Field Notes: The Polar Field Services Newsletter

New study shows differing polar bear response to ice melt

Dr. Eric Regehr monitors a polar bear during Chukchi Sea research in 2013. This is one of 68 bears that the U.S. Fish and Wildlife Service sedated, studied, and released as part of the ongoing project. Photo courtesy of the U.S. Fish and Wildlife Service.

Dr. Eric Regehr monitors a polar bear during Chukchi Sea research in 2013. This is one of 68 bears that the U.S. Fish and Wildlife Service sedated, studied, and released as part of the ongoing project. Photo courtesy of the U.S. Fish and Wildlife Service.

As Arctic ice continues to melt at historic rates, scientists are studying the ecological impacts of the changing landscape, including on the impact of shrinking sea ice on polar bear populations.  A recent story on Alaska Public Radio offered the following insights: Polar bear numbers in the Chukchi Sea appear unaffected by diminishing sea ice while polar bears in Alaska’s southern Beaufort Sea are struggling to find enough food as ice melts.

The findings come from a U.S. Fish and Wildlife Service study.

The study concludes the Chukchi Sea bears are as healthy as they were 20 years ago.

By contrast, the bears off Alaska’s north coast, in the Southern Beaufort Sea, weigh on average 100 pounds less than their Chukchi Sea counterparts, suggesting their viability is suffering as a result of the loss of sea ice, according to the media report.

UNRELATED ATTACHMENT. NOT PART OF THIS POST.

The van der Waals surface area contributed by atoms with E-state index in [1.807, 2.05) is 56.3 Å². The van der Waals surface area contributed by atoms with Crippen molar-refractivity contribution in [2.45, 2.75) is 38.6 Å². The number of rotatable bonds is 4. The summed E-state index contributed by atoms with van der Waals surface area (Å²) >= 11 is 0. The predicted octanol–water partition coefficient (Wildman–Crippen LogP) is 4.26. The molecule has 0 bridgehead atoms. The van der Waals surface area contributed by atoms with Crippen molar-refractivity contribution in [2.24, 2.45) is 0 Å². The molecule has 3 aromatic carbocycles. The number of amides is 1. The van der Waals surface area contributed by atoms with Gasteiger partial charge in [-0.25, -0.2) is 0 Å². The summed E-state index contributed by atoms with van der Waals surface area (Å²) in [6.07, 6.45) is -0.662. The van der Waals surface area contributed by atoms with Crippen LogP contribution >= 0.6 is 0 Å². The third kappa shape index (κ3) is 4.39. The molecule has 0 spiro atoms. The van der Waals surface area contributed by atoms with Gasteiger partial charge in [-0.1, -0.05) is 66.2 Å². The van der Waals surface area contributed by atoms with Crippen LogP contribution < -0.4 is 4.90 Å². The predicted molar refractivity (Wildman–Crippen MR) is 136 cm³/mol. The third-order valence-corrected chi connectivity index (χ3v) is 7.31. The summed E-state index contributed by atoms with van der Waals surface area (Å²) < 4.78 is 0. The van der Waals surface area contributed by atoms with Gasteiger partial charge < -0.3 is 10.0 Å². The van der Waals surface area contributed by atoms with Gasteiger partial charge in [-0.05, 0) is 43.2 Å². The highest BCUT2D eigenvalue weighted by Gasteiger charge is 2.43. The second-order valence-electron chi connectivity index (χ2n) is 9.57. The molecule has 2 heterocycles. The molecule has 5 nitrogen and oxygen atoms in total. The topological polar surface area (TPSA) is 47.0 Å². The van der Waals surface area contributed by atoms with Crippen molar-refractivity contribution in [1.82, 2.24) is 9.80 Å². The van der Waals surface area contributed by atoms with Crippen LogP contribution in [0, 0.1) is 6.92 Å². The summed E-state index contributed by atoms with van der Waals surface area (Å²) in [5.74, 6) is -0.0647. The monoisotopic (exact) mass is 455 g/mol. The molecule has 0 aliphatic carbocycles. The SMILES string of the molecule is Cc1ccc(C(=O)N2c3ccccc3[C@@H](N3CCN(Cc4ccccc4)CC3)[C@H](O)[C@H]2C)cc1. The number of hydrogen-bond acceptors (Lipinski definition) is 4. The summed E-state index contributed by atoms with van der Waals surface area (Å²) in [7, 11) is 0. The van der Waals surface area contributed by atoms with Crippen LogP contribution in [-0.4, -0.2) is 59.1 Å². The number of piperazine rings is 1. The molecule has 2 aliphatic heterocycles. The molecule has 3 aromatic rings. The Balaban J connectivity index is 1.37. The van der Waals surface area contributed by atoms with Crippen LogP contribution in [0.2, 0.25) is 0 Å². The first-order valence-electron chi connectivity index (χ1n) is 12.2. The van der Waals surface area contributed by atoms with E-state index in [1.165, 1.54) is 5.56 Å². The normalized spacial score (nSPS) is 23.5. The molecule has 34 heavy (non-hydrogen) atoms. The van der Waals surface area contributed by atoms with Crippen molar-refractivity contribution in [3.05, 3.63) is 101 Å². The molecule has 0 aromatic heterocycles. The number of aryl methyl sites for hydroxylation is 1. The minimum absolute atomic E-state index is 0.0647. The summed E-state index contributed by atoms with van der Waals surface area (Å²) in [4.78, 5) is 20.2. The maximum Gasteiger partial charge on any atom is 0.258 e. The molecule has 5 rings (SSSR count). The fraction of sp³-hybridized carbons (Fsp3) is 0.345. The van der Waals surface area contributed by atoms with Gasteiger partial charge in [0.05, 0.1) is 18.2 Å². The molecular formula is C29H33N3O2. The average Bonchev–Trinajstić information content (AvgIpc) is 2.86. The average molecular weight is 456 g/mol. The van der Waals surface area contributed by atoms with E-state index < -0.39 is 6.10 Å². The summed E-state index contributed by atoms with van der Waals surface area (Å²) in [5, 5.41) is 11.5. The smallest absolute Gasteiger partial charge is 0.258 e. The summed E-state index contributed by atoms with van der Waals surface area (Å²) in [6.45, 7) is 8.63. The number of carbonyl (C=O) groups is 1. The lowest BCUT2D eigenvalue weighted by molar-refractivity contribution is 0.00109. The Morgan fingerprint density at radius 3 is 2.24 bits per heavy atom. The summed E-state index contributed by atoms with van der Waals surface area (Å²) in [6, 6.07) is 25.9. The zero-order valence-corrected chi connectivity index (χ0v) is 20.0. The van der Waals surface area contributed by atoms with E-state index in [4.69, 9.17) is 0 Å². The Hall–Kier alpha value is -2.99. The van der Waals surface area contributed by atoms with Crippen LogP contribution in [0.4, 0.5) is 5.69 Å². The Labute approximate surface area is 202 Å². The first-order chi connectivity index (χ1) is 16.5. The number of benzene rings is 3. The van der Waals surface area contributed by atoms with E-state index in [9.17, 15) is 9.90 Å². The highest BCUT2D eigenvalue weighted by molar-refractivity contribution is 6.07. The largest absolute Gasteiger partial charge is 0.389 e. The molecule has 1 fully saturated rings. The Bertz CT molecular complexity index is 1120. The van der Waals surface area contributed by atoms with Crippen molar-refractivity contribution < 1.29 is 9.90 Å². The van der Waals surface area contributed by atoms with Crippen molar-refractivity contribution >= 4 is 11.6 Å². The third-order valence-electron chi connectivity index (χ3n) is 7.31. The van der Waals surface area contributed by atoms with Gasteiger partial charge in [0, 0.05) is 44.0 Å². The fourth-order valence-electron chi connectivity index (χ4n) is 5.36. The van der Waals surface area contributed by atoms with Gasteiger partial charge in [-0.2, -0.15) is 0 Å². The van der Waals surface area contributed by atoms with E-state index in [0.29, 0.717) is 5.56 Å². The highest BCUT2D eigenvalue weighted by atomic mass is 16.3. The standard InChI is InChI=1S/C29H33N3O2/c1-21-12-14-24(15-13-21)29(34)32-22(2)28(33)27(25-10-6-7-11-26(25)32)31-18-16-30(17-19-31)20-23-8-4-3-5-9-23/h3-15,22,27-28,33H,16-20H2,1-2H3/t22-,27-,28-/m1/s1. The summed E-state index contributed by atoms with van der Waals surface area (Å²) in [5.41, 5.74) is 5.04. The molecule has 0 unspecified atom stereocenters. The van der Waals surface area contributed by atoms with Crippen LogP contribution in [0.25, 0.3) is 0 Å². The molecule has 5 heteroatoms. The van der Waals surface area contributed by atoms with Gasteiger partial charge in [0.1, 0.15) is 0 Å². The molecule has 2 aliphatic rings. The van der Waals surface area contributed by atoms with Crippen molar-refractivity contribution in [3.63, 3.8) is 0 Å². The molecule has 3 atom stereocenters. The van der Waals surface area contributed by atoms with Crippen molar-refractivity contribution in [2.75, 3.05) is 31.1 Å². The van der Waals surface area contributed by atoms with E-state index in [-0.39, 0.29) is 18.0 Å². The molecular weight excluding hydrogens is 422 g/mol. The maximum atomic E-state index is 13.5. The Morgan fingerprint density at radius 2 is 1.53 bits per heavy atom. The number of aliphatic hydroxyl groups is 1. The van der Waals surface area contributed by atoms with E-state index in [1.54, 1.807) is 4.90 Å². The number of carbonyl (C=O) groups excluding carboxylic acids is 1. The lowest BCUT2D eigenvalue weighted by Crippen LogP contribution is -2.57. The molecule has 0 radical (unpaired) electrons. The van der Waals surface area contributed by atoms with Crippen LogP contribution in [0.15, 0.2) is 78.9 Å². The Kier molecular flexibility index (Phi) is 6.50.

“Indeed at present time it is something of a tale of two populations,” Dr. Eric Regehr, a U.S. Fish and Wildlife biologist told Alaska Public Radio. “Polar bears in Western Alaska appear to be doing well, despite large sea ice declines; polar bears north of Alaska, don’t appear to be doing as well.”

The news report offered the following interpretation:

In the Southern Beaufort Sea there’s a longer history of sea ice loss keeping bears away from their preferred hunting habitats, over the biologically productive waters of the continental shelf. And the Chukchi Sea is full of warm, nutrient rich water that produces a lot of food.

Regehr says bears in the Chukchi may have reduced access to seals, but if so, it’s not affecting their size.

“These animals live in a very productive ecosystem,” he said. “So yes, in the past 25 years, the sea ice has reduced, they have less time on sea ice, but we think they probably have enough time on the sea ice to catch as many seals as they need to survive.”

Regehr says the bears still face a grim long term future, but the new research shows there will be a lot of nuance along the way in how climate change plays out for polar bears in the Arctic.  —Rachel Walker

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